Shantae was a platformer originally released for the Game Boy Color in 2002 which has now found its way onto the 3DS e-shop for download. Developed by WayForward Technologies the game see you take the role of Shantae, a half genie who must stop the villainous pirate, Risky Boots (yes, that’s her name). This a great chance to take a look at the old platforming games of yesteryear.
The game starts off when Scuttle Town, which Shantae has taken it upon herself to defend, is attacked by a crew of pirates led by Risky Boots, who are out to steal a prototype steam engine created by an inventor called Mimic. The pirates make their escape and it’s up to Shantae to track them down before they can it working and weaponise it. The game clearly doesn’t take story too seriously, and it doesn’t take long to get into action thankfully. The goal is collect four magic stones that Risky is after to power the steam engine. These stones are locked away in four dungeons. In order to open the dungeons Shantae has the speak to an NPC in a nearby town.
Shantae’s powers come from her dancing. In each dungeon she learns a special dance which will let her transform into different animals, including a monkey, an elephant, a spider, and for some reason a harpy. Each form has different abilities and weakness. For example, being a monkey lets Shantae wall jump and cling to vertical surfaces, but she cannot attack in this form.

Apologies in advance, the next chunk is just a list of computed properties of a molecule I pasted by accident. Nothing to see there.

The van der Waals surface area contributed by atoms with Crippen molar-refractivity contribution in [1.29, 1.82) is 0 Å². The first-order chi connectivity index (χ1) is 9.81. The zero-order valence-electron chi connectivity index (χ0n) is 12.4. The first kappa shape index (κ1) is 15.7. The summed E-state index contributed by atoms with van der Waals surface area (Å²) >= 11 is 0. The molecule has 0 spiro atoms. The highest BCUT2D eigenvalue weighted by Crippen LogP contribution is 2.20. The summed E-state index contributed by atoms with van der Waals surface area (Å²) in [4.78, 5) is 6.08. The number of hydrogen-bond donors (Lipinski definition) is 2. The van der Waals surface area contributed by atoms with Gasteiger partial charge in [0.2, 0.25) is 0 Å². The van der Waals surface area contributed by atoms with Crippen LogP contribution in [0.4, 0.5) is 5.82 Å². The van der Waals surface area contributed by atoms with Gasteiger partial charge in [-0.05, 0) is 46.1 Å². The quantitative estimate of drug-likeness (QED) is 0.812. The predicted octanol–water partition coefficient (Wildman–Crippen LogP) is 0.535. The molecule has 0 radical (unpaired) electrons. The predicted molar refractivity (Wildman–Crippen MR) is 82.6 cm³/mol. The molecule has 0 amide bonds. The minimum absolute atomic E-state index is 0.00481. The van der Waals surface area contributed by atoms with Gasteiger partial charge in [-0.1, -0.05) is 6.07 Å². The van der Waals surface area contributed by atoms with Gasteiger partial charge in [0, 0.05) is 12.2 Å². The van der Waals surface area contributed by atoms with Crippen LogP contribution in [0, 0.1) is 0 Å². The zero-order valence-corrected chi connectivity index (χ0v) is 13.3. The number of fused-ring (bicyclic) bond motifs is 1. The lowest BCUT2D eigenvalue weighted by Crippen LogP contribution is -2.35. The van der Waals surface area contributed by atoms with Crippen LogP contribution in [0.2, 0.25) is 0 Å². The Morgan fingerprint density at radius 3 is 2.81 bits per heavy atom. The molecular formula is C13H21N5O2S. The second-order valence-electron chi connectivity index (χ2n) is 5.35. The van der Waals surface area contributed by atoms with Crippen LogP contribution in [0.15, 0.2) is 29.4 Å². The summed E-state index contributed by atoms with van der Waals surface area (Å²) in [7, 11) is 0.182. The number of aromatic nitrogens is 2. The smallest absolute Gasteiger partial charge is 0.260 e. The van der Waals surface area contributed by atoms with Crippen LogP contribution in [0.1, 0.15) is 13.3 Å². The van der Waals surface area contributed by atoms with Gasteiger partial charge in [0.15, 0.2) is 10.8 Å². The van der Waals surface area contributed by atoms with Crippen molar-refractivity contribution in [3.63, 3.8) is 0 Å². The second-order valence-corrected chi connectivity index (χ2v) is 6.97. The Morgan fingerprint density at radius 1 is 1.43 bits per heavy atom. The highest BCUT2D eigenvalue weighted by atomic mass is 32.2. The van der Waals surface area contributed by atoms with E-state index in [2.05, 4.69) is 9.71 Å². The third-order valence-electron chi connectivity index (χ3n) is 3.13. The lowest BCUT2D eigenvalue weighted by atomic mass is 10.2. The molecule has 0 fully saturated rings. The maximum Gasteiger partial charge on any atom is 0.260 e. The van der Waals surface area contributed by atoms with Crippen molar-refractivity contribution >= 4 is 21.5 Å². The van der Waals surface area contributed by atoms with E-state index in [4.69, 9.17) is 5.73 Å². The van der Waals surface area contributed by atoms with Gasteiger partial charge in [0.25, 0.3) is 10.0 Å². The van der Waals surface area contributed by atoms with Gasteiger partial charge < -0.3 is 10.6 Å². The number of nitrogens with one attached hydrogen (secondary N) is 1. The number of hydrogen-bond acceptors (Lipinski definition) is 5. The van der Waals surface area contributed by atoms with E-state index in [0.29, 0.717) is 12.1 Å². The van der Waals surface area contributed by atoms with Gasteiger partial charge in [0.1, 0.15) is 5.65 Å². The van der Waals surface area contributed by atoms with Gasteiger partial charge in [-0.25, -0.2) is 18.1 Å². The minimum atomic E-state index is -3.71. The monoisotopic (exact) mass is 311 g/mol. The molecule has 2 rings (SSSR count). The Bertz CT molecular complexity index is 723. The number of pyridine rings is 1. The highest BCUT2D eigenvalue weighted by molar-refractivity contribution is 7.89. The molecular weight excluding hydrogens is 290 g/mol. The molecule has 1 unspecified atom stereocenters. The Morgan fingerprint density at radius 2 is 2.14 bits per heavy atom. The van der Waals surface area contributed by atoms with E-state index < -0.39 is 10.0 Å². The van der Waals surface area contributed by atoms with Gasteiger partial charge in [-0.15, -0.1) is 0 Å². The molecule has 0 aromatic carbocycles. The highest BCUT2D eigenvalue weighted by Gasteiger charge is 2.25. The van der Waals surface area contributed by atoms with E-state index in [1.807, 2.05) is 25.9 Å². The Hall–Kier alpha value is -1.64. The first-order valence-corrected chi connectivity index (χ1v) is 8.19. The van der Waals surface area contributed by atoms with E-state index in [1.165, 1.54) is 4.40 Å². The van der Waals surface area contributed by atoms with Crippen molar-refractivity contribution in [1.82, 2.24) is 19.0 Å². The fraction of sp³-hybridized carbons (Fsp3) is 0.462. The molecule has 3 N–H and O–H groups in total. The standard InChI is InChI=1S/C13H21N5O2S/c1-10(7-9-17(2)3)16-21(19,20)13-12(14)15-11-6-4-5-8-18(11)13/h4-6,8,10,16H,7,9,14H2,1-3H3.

When you enter dancing mode you have to use the D-pad and the A and B buttons in simple rhythms to change forms. Dancing does not pause the game so it is very easy to be interrupted if enemies are still around.
Shantae can upgrade herself in other ways, such as using purchased items. These can offer a limit number of ranged attacks or healing items along with some other goodies. She can also increase her health by finding special hearts that are hidden in the different sections.
Each dungeon has a unique set of puzzles which Shantae must solve in order to navigate her way through. Moving through the dungeons also requires you to find keys and open doors, so while they may appear open you will find you must backtrack to the find the path containing the key before taking the other routes. They also have an ending boss, usually taking the form of a giant monster which requires you to hit a weak spot. In good fashion the bosses require you to use whatever animal transformation Shantae earned in the dungeon to avoid attacks or damage the boss. The final boss also provided surprisingly memorable and cool.
The game has plenty of challenge. Enemies come in spades and even though you start out with three hearts you will be attacked a lot. That said, the puzzles don’t take a tremendous amount of effort to solve. The hardest part of the dungeon is simply finding your way around and avoiding spike pits.